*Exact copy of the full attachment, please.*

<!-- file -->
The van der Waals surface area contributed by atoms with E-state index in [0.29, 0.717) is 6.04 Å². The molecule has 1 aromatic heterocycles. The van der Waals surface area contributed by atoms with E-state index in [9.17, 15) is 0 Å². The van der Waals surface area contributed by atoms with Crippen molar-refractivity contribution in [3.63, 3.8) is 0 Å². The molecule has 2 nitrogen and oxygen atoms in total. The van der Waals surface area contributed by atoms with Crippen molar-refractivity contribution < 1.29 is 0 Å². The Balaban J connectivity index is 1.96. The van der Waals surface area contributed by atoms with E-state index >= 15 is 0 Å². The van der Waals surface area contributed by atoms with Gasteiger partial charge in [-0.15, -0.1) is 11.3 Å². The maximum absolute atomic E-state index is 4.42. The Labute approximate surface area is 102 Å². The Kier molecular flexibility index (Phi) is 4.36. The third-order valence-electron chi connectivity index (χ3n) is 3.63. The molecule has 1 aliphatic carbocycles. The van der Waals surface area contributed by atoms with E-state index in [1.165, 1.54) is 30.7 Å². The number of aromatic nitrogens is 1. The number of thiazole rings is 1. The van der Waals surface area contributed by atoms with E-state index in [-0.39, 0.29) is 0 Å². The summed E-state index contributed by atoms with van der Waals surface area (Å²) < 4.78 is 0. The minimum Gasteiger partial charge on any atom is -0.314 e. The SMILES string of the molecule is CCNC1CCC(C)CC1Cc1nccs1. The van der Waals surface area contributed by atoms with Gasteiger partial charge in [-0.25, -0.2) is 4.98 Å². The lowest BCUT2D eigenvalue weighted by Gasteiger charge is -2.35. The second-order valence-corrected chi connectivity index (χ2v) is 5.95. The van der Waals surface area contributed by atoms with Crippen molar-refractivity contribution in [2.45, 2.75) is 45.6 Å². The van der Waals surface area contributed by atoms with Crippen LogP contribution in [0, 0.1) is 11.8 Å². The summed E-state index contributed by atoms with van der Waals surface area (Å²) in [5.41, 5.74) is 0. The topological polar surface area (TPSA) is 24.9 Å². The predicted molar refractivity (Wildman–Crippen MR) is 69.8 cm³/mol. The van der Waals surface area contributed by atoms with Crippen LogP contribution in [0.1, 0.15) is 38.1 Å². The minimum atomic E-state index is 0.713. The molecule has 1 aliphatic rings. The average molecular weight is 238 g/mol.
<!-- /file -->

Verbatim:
The van der Waals surface area contributed by atoms with E-state index in [0.29, 0.717) is 6.04 Å². The molecule has 1 aromatic heterocycles. The van der Waals surface area contributed by atoms with E-state index in [9.17, 15) is 0 Å². The van der Waals surface area contributed by atoms with Crippen molar-refractivity contribution in [3.63, 3.8) is 0 Å². The molecule has 2 nitrogen and oxygen atoms in total. The van der Waals surface area contributed by atoms with Crippen molar-refractivity contribution < 1.29 is 0 Å². The Balaban J connectivity index is 1.96. The van der Waals surface area contributed by atoms with E-state index >= 15 is 0 Å². The van der Waals surface area contributed by atoms with Gasteiger partial charge in [-0.15, -0.1) is 11.3 Å². The maximum absolute atomic E-state index is 4.42. The Labute approximate surface area is 102 Å². The Kier molecular flexibility index (Phi) is 4.36. The third-order valence-electron chi connectivity index (χ3n) is 3.63. The molecule has 1 aliphatic carbocycles. The van der Waals surface area contributed by atoms with E-state index in [1.165, 1.54) is 30.7 Å². The number of aromatic nitrogens is 1. The number of thiazole rings is 1. The van der Waals surface area contributed by atoms with E-state index in [-0.39, 0.29) is 0 Å². The summed E-state index contributed by atoms with van der Waals surface area (Å²) < 4.78 is 0. The minimum Gasteiger partial charge on any atom is -0.314 e. The SMILES string of the molecule is CCNC1CCC(C)CC1Cc1nccs1. The van der Waals surface area contributed by atoms with Gasteiger partial charge in [-0.25, -0.2) is 4.98 Å². The lowest BCUT2D eigenvalue weighted by Gasteiger charge is -2.35. The second-order valence-corrected chi connectivity index (χ2v) is 5.95. The van der Waals surface area contributed by atoms with Crippen molar-refractivity contribution in [2.45, 2.75) is 45.6 Å². The van der Waals surface area contributed by atoms with Crippen LogP contribution in [0, 0.1) is 11.8 Å². The summed E-state index contributed by atoms with van der Waals surface area (Å²) in [5.41, 5.74) is 0. The topological polar surface area (TPSA) is 24.9 Å². The predicted molar refractivity (Wildman–Crippen MR) is 69.8 cm³/mol. The van der Waals surface area contributed by atoms with Crippen LogP contribution in [0.1, 0.15) is 38.1 Å². The minimum atomic E-state index is 0.713. The molecule has 1 aliphatic rings. The average molecular weight is 238 g/mol.